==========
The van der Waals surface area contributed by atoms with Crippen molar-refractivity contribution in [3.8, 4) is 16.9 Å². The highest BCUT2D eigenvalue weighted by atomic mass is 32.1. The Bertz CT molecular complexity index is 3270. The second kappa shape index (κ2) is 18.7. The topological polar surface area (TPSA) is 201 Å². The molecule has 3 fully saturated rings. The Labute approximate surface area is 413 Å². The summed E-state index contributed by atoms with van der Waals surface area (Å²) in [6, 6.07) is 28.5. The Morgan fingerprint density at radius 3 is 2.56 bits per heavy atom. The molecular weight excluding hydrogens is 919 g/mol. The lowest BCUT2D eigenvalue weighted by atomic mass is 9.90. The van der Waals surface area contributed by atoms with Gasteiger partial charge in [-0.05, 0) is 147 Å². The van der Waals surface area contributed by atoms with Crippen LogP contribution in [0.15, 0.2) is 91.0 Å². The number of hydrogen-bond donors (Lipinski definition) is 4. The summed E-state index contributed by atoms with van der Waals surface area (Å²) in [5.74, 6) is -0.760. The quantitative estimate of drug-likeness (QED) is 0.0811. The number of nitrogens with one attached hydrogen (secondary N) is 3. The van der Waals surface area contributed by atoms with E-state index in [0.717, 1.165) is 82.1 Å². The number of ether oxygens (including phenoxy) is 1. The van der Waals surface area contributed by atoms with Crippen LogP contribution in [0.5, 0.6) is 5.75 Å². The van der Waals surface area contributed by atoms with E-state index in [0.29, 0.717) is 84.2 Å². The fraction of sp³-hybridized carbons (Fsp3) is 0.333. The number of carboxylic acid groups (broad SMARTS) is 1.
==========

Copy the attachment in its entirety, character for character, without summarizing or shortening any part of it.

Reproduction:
The van der Waals surface area contributed by atoms with Crippen molar-refractivity contribution in [3.8, 4) is 16.9 Å². The highest BCUT2D eigenvalue weighted by atomic mass is 32.1. The Bertz CT molecular complexity index is 3270. The second kappa shape index (κ2) is 18.7. The topological polar surface area (TPSA) is 201 Å². The molecule has 3 fully saturated rings. The Labute approximate surface area is 413 Å². The summed E-state index contributed by atoms with van der Waals surface area (Å²) in [6, 6.07) is 28.5. The Morgan fingerprint density at radius 3 is 2.56 bits per heavy atom. The molecular weight excluding hydrogens is 919 g/mol. The lowest BCUT2D eigenvalue weighted by atomic mass is 9.90. The van der Waals surface area contributed by atoms with Gasteiger partial charge in [-0.05, 0) is 147 Å². The van der Waals surface area contributed by atoms with Crippen LogP contribution in [0.15, 0.2) is 91.0 Å². The number of hydrogen-bond donors (Lipinski definition) is 4. The summed E-state index contributed by atoms with van der Waals surface area (Å²) in [5.74, 6) is -0.760. The quantitative estimate of drug-likeness (QED) is 0.0811. The number of nitrogens with one attached hydrogen (secondary N) is 3. The van der Waals surface area contributed by atoms with E-state index in [0.717, 1.165) is 82.1 Å². The number of ether oxygens (including phenoxy) is 1. The van der Waals surface area contributed by atoms with Crippen LogP contribution in [0.5, 0.6) is 5.75 Å². The van der Waals surface area contributed by atoms with E-state index in [0.29, 0.717) is 84.2 Å². The fraction of sp³-hybridized carbons (Fsp3) is 0.333. The number of carboxylic acid groups (broad SMARTS) is 1.